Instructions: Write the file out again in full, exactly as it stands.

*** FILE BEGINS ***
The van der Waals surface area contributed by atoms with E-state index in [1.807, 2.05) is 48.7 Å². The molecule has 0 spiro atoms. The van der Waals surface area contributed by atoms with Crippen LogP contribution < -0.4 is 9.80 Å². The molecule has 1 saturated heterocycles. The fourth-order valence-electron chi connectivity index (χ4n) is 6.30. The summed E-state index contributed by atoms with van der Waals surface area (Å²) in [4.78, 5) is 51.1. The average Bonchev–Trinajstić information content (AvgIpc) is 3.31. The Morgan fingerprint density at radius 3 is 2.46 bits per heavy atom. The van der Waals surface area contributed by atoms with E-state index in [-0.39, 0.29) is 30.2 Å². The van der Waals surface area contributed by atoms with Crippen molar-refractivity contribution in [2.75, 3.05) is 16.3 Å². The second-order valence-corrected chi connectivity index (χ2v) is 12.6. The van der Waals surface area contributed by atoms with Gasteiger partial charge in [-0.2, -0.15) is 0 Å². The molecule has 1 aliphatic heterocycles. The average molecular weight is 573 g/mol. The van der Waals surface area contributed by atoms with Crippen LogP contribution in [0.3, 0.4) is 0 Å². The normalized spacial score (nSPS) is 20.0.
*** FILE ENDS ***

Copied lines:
The van der Waals surface area contributed by atoms with E-state index in [1.807, 2.05) is 48.7 Å². The molecule has 0 spiro atoms. The van der Waals surface area contributed by atoms with Crippen LogP contribution < -0.4 is 9.80 Å². The molecule has 1 saturated heterocycles. The fourth-order valence-electron chi connectivity index (χ4n) is 6.30. The summed E-state index contributed by atoms with van der Waals surface area (Å²) in [4.78, 5) is 51.1. The average Bonchev–Trinajstić information content (AvgIpc) is 3.31. The Morgan fingerprint density at radius 3 is 2.46 bits per heavy atom. The van der Waals surface area contributed by atoms with E-state index in [-0.39, 0.29) is 30.2 Å². The van der Waals surface area contributed by atoms with Crippen molar-refractivity contribution in [2.75, 3.05) is 16.3 Å². The second-order valence-corrected chi connectivity index (χ2v) is 12.6. The van der Waals surface area contributed by atoms with Gasteiger partial charge in [-0.2, -0.15) is 0 Å². The molecule has 1 aliphatic heterocycles. The average molecular weight is 573 g/mol. The van der Waals surface area contributed by atoms with Crippen LogP contribution in [0.3, 0.4) is 0 Å². The normalized spacial score (nSPS) is 20.0.